Although they didn’t have Arickx’s remains, his family held a memorial service and placed a grave marker at Sacred Heart Cemetery in 1942. When his remains were finally returned, they were buried at a site not far away.

Schonrock said her family appreciates the work it took to identify her uncle, but she believes it’s essential to identify as many service members as possible.

“I think we need to honor these people who give their lives to our country and bring them back to their home country where they can be close to family who can honor them,” she said. “No one should be left behind.”

Durell Wade

Wade was born in 1917 in the Hardin Town community of rural Calhoun County, Miss. He enlisted in the Navy in 1936 and in 1940 re-enlisted for another two-year tour.

His burial in his home state was originally planned for a weekend, when it would be more convenient for people to attend. But because of scheduling conflicts at the North Mississippi Veterans Memorial Cemetery, his family decided the 77th anniversary of the attack would be an appropriate date, even if some people have to take time off, said his nephew, Dr. Lawrence Wade.

He was one of the sailor’s relatives who provided DNA to help identify him.

“My middle name is his name, Durell. My grandson has that name also,” said the 75-year-old retired psychiatrist from Baton Rouge, Louisiana. “I’d gone through my life not really knowing anything about him, other than I carried his name and he was killed at Pearl Harbor. Once this DNA process came along and made it possible to identify his remains, it just made him much more of a real person to me.”

Wade’s siblings included four older sisters and one older brother, according to a bio prepared by his nephew. The Wade children were educated by two teachers hired by their parents to live in the home and teach them until a community school was built on donated property. Wade had written home in September 1941 that he had just taken promotion tests from Aviation Machinist Mate 2nd Class to Chief Aviation Machinist Mate.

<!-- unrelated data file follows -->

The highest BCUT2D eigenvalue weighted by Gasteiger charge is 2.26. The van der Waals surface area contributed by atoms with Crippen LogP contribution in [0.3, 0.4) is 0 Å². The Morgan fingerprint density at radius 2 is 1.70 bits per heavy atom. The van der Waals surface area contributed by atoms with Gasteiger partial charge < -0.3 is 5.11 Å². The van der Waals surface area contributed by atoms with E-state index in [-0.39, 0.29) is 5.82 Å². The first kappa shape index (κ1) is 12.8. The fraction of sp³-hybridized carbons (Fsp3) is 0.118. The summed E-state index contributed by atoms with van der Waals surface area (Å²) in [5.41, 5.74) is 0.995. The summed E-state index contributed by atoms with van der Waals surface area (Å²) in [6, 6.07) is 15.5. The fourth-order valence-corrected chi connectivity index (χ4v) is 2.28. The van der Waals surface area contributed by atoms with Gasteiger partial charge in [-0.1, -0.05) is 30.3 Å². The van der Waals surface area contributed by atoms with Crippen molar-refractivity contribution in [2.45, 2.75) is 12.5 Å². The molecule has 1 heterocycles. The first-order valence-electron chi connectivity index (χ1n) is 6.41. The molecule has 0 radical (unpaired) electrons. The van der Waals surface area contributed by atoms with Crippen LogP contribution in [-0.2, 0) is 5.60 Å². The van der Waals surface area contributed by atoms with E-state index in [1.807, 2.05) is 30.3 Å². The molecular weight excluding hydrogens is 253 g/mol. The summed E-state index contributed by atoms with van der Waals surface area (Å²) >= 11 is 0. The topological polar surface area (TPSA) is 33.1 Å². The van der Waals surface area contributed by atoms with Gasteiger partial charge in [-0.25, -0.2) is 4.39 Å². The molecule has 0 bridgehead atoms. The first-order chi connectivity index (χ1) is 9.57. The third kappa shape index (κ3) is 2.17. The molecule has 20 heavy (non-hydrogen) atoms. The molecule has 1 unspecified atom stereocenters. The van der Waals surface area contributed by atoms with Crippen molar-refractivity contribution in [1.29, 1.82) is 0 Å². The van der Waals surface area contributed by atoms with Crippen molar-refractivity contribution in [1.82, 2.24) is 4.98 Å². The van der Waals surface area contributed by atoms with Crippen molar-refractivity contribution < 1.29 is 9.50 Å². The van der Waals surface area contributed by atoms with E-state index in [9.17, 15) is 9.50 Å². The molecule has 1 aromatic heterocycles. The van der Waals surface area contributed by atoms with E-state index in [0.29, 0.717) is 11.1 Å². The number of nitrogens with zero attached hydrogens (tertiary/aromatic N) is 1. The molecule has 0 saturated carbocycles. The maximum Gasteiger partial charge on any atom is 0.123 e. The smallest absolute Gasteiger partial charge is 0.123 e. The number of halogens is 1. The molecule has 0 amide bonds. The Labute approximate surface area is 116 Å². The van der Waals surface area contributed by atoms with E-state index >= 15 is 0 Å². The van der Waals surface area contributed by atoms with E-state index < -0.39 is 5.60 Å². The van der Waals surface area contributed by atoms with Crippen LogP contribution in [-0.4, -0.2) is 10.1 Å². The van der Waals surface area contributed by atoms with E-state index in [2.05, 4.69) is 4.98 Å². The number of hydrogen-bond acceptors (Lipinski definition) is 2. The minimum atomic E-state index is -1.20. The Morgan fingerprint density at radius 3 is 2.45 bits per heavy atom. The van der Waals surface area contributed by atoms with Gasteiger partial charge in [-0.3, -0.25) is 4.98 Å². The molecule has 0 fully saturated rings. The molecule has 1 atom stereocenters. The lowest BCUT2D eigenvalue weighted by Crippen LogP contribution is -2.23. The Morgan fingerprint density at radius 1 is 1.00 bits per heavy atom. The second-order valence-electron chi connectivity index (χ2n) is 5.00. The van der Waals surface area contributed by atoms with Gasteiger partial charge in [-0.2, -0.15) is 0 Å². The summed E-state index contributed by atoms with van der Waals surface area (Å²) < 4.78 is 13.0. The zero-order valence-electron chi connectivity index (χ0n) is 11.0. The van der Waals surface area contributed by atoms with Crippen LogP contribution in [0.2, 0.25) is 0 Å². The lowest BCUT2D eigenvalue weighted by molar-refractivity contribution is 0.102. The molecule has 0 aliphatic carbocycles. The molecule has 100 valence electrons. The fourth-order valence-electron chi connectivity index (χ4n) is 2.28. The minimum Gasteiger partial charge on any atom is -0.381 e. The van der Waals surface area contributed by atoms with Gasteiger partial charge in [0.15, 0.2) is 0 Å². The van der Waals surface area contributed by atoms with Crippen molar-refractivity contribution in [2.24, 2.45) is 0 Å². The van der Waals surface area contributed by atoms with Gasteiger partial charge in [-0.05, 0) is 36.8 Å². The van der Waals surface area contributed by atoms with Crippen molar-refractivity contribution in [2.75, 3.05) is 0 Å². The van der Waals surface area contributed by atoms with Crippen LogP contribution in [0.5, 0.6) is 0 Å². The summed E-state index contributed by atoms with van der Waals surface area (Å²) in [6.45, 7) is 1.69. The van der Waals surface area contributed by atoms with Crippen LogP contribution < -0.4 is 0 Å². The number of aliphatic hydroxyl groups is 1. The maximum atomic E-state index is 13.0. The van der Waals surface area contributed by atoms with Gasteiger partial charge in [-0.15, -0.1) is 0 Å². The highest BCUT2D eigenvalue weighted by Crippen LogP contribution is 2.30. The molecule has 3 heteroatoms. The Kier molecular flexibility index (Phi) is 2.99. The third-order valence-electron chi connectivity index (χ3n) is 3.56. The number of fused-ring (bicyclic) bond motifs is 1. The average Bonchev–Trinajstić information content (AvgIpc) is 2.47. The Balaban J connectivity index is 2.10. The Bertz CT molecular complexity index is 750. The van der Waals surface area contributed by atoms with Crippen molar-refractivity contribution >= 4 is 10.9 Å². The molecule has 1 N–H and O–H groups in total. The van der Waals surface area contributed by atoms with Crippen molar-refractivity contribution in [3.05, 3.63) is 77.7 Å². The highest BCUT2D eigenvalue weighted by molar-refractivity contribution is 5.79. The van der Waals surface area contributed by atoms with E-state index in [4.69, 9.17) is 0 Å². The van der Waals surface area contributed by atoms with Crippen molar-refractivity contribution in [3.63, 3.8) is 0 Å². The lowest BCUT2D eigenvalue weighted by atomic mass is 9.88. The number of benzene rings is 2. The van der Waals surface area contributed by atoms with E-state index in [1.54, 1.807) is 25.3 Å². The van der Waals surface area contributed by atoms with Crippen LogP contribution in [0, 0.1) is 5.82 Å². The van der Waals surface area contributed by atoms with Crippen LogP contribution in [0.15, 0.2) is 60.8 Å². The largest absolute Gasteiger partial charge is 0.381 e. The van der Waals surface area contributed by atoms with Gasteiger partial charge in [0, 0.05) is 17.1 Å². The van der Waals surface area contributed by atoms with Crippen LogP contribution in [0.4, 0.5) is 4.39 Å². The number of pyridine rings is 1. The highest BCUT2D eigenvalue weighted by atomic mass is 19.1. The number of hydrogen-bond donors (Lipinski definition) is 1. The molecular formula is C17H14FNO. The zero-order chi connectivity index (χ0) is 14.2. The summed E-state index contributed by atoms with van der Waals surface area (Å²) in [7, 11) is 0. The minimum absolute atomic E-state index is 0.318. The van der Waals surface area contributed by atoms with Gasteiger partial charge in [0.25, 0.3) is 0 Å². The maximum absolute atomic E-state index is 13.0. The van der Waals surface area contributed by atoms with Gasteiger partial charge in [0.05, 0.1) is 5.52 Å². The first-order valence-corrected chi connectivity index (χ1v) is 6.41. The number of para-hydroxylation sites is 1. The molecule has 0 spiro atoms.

His nephew has been planning his funeral. A gospel singer will sing the national anthem. Bagpipes will play. Pilots will conduct a flyover. Mississippi Gov. Phil Bryant and Capt. Brian Hortsman, commanding officer of Naval Air Station Meridian, will make remarks.


Marc Wehrs / Associated Press 

In this Dec. 7, 1941, file photo, part of the hull of the capsized USS Oklahoma is seen at right as the battleship USS West Virginia, center, begins to sink after sustaining heavy damage, while the USS Maryland, left, is still afloat in Pearl Harbor, Oahu, Hawaii.


Politics
AP
N.C. race shines light on 'ballot harvesting'

HELENA, Mont. — An investigation into whether political operatives in North Carolina illegally collected and possibly stole absentee ballots in a still-undecided congressional race has drawn attention to a widespread but little-known political tool called ballot harvesting.

It’s a practice long used by special-interest groups and both major political parties that is viewed either as a voter service that boosts turnout or a nefarious activity that subjects voters to intimidation and makes elections vulnerable to fraud.

The groups rely on data showing which voters requested absentee ballots but have not turned them in. They then go door-to-door and offer to collect and turn in those ballots for the voters — often dozens or hundreds at a time. Some place ballot-collection boxes in high-concentration voter areas, such as college campuses, and take the ballots to election offices when the boxes are full.